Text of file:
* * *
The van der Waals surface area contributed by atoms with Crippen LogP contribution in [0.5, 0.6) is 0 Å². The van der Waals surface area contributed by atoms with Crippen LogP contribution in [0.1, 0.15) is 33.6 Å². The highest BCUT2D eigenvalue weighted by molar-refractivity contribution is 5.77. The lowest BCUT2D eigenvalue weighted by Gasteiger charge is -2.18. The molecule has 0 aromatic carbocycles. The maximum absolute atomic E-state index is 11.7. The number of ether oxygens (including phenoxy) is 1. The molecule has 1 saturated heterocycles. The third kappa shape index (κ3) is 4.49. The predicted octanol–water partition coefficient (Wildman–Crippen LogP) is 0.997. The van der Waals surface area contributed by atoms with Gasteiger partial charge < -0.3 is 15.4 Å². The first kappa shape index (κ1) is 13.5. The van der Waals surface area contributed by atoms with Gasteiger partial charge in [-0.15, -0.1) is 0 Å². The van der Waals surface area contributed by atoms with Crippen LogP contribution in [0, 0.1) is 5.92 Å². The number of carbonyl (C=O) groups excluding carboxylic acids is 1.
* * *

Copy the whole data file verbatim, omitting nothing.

The van der Waals surface area contributed by atoms with Crippen LogP contribution in [0.5, 0.6) is 0 Å². The van der Waals surface area contributed by atoms with Crippen LogP contribution in [0.1, 0.15) is 33.6 Å². The highest BCUT2D eigenvalue weighted by molar-refractivity contribution is 5.77. The lowest BCUT2D eigenvalue weighted by Gasteiger charge is -2.18. The molecule has 0 aromatic carbocycles. The maximum absolute atomic E-state index is 11.7. The number of ether oxygens (including phenoxy) is 1. The molecule has 1 saturated heterocycles. The third kappa shape index (κ3) is 4.49. The predicted octanol–water partition coefficient (Wildman–Crippen LogP) is 0.997. The van der Waals surface area contributed by atoms with Gasteiger partial charge < -0.3 is 15.4 Å². The first kappa shape index (κ1) is 13.5. The van der Waals surface area contributed by atoms with Gasteiger partial charge in [-0.15, -0.1) is 0 Å². The van der Waals surface area contributed by atoms with Crippen LogP contribution in [0, 0.1) is 5.92 Å². The number of carbonyl (C=O) groups excluding carboxylic acids is 1.